New Jersey lawmakers are considering a measure to require breast milk banks be licensed by the state Department of Health.
Assemblywoman Pamela Lampitt is concerned that unregulated, shared breast milk might not be stored at the proper temperature.
“Bacteria can come in to the breast milk, and, when an infant is then receiving breast milk that has a high content of bacteria,it can cause severe problems and sometimes death,” said Lampitt, D-Camden, Monday during an Assembly committee hearing.
Lampitt’s bill, which would require screening of the milk, would also set standards for processing and storage.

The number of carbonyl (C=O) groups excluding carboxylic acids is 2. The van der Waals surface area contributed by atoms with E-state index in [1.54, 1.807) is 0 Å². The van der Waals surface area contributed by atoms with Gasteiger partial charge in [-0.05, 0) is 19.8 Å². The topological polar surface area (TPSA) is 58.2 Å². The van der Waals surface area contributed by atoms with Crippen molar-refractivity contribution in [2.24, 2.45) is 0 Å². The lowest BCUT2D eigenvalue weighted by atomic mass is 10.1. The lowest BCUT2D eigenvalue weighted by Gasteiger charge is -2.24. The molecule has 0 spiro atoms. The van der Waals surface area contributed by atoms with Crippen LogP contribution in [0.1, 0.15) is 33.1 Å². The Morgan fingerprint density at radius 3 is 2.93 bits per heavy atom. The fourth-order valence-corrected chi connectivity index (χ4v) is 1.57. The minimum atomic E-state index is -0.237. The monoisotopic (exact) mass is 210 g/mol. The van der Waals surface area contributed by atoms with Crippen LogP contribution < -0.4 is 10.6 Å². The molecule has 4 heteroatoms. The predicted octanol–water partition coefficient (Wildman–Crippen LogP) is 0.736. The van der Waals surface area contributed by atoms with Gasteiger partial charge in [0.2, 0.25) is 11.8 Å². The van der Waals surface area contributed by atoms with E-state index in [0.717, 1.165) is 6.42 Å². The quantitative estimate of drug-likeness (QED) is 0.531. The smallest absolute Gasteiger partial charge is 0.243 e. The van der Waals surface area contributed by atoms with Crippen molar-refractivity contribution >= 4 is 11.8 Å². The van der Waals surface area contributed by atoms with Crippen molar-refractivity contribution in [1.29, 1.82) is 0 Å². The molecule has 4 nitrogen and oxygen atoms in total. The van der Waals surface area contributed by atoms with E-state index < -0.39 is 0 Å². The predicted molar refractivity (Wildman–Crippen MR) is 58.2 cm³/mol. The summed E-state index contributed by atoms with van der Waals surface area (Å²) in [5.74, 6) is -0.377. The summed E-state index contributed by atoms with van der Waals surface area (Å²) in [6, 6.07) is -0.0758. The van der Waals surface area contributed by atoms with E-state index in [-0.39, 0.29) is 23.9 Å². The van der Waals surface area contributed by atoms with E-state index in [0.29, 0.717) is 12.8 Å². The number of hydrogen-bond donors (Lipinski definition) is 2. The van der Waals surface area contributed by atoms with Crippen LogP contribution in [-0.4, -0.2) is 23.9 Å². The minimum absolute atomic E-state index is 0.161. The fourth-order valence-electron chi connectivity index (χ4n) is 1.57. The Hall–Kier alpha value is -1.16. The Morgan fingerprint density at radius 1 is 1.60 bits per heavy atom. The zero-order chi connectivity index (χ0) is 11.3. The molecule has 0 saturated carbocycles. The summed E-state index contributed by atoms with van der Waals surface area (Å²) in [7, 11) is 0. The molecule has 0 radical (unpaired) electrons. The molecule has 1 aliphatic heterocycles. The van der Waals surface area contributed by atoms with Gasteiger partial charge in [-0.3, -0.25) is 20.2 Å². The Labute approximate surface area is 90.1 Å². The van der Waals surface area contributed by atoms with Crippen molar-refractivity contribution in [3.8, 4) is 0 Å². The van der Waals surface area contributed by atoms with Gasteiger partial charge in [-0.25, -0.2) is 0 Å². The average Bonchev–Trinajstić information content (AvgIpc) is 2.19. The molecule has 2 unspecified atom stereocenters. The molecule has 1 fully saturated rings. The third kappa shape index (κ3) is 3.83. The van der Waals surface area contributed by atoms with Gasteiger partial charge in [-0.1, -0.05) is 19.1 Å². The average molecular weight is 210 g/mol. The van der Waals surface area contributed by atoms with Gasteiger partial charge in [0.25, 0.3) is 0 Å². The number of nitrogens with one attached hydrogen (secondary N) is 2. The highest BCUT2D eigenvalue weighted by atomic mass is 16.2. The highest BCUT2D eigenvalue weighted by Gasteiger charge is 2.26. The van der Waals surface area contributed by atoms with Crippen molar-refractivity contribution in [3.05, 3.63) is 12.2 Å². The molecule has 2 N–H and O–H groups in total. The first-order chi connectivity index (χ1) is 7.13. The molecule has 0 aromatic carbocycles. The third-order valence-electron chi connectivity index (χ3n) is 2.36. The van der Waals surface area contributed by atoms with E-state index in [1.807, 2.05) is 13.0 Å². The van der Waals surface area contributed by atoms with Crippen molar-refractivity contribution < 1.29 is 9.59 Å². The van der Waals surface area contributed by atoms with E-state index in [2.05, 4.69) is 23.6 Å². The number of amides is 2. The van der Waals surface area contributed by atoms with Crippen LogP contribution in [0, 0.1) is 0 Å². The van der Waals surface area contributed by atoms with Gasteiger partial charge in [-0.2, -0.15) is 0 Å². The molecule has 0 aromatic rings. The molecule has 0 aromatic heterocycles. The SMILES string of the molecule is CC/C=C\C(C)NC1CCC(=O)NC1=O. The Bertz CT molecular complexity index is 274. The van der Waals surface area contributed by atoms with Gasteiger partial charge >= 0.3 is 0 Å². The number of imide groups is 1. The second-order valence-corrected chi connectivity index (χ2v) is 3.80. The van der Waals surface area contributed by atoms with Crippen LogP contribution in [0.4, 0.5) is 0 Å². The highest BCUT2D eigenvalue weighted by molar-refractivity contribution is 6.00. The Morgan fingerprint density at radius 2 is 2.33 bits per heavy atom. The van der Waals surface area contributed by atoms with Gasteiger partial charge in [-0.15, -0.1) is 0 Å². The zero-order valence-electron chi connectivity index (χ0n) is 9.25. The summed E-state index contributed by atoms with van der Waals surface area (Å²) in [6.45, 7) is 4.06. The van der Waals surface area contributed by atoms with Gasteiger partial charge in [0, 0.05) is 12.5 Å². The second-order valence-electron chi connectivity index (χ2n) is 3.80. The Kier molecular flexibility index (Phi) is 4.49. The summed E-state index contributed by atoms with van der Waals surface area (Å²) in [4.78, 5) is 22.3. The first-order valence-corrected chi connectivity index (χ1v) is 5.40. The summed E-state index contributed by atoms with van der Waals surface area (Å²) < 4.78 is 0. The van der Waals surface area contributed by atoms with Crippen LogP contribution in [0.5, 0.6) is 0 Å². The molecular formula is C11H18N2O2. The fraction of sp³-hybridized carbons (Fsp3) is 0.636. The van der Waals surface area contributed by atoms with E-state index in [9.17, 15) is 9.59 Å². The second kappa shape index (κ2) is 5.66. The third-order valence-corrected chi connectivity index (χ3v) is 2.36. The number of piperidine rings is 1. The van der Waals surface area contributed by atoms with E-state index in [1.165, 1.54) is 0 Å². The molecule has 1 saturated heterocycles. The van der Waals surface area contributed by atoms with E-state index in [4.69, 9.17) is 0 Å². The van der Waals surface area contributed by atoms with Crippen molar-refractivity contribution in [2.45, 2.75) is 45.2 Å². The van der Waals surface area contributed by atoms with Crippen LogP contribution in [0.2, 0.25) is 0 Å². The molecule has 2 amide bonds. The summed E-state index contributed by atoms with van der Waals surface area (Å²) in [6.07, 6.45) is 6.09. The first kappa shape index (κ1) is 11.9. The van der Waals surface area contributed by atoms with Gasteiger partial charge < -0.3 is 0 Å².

But the measure could discourage milk banks from opening in New Jersey, according to Ellen Maughan with the New Jersey Breastfeeding Coalition.
“It does stand to increase costs a bit on a commodity that’s really needed for sick babies and is already pretty expensive and is not always covered by insurance,” Maughan said at the hearing.
Maughan said funding intended for the regulations in Lampitt’s measure would be better spent on a public awareness campaign to promote breastfeeding.
“That money could be put toward increasing breastfeeding rates to lessen the demand for shared or banked human milk,” she said.
Fifteen nonprofit breast milk banks in other states now provide supplies to New Jersey hospitals.